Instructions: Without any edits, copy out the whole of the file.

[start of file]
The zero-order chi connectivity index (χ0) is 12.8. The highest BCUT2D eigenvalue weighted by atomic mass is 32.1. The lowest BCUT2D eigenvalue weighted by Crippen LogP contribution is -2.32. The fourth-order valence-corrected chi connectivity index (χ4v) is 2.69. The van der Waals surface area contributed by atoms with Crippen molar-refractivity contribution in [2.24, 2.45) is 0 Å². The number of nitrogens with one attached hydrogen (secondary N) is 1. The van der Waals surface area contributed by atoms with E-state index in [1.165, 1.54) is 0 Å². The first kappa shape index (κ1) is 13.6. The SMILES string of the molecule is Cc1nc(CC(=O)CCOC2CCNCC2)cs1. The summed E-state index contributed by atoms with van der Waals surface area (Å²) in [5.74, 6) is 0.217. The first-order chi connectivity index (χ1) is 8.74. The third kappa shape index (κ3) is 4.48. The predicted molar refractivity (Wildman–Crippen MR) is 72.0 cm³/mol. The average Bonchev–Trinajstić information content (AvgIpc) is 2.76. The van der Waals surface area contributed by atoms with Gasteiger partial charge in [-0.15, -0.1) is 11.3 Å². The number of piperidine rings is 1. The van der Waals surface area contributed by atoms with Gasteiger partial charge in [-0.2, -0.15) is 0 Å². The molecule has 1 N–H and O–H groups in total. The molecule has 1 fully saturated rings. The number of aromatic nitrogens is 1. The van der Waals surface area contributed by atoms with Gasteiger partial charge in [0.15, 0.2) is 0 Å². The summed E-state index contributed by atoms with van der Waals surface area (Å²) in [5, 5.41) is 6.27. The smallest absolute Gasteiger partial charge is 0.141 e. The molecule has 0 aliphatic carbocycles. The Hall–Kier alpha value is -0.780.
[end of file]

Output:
The zero-order chi connectivity index (χ0) is 12.8. The highest BCUT2D eigenvalue weighted by atomic mass is 32.1. The lowest BCUT2D eigenvalue weighted by Crippen LogP contribution is -2.32. The fourth-order valence-corrected chi connectivity index (χ4v) is 2.69. The van der Waals surface area contributed by atoms with Crippen molar-refractivity contribution in [2.24, 2.45) is 0 Å². The number of nitrogens with one attached hydrogen (secondary N) is 1. The van der Waals surface area contributed by atoms with E-state index in [1.165, 1.54) is 0 Å². The first kappa shape index (κ1) is 13.6. The SMILES string of the molecule is Cc1nc(CC(=O)CCOC2CCNCC2)cs1. The summed E-state index contributed by atoms with van der Waals surface area (Å²) in [5.74, 6) is 0.217. The first-order chi connectivity index (χ1) is 8.74. The third kappa shape index (κ3) is 4.48. The predicted molar refractivity (Wildman–Crippen MR) is 72.0 cm³/mol. The average Bonchev–Trinajstić information content (AvgIpc) is 2.76. The van der Waals surface area contributed by atoms with Gasteiger partial charge in [-0.15, -0.1) is 11.3 Å². The number of piperidine rings is 1. The van der Waals surface area contributed by atoms with Gasteiger partial charge in [-0.2, -0.15) is 0 Å². The molecule has 1 N–H and O–H groups in total. The molecule has 1 fully saturated rings. The number of aromatic nitrogens is 1. The van der Waals surface area contributed by atoms with Gasteiger partial charge in [0.15, 0.2) is 0 Å². The summed E-state index contributed by atoms with van der Waals surface area (Å²) in [5, 5.41) is 6.27. The smallest absolute Gasteiger partial charge is 0.141 e. The molecule has 0 aliphatic carbocycles. The Hall–Kier alpha value is -0.780.